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High Exposure To Motor Oil Increases Chances Of Developing Arthritis

Occupational exposure to mineral oils, in particular hydraulic or motoroil, increases the risk of developing rheumatoid arthritis by 30%.These are the results of a study published today in Arthritis Research& Therapy.

Berit Sverdrup and Lars Alfredsson, from the Karolinska Institutetin Stockhom, Sweden, and colleagues selected a group of patientsdiagnosed with rheumatoid arthritis (RA) between May 1996 and December2003. They matched these patients with people of the same age, genderand residential area, who acted as controls. Shortly after they hadbeen diagnosed with RA, the patients were asked to complete aquestionnaire regarding occupational exposure to different types ofmineral oils, such as cutting oil, motor oil, form oil, hydraulic oiland asphalt. The same questionnaire was sent to controls.

In total, the study included 1419 cases and 1674 controls. Onlymen reported high occupational exposure to oil, mostly motor andhydraulic oil. A group of 135 men diagnosed with RA and reporting highexposure, as well as 132 matching controls, was retained for furtherstudy.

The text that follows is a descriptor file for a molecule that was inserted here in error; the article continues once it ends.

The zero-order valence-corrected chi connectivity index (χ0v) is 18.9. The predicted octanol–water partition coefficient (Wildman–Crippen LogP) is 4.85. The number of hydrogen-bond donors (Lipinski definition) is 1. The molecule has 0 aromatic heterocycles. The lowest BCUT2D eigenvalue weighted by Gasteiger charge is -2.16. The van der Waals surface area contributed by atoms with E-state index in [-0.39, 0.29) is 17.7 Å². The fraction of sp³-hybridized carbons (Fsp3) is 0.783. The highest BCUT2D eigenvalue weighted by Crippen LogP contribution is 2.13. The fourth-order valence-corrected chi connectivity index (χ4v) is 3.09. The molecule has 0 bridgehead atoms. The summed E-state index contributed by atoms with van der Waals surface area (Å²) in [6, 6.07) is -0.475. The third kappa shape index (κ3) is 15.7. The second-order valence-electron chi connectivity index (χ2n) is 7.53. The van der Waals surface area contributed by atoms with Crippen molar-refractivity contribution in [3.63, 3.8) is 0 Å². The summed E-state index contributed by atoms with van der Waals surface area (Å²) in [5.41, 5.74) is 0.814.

Sverdrup et al.'s results show that men highly exposed to motoror hydraulic oil have a 30% higher risk of developing RA than unexposedmen. Exposure only increased the risk of developing 'rheumatoid factorpositive' (RF+) rheumatoid arthritis, a more severe form of RA. Itdidn't increase the risk of developing rheumatoid factor negative (RF-)rheumatoid arthritis. Exposure to oil is also linked to a 60% increasedrisk of developing 'anti-citrulline positive' (anti-CP+) rheumatoidarthritis, another type of the disease.

This study confirms results found in animals - exposure to mineral oilhad been shown to induce arthritis in rats -- and raises questionsregarding exposure to other environmental or occupational agents, suchas infectious agents that contain molecules that may activate theimmune system in similar ways as mineral oils, and a possible link witharthritis.

Source: BioMed Central, October 3, 2005

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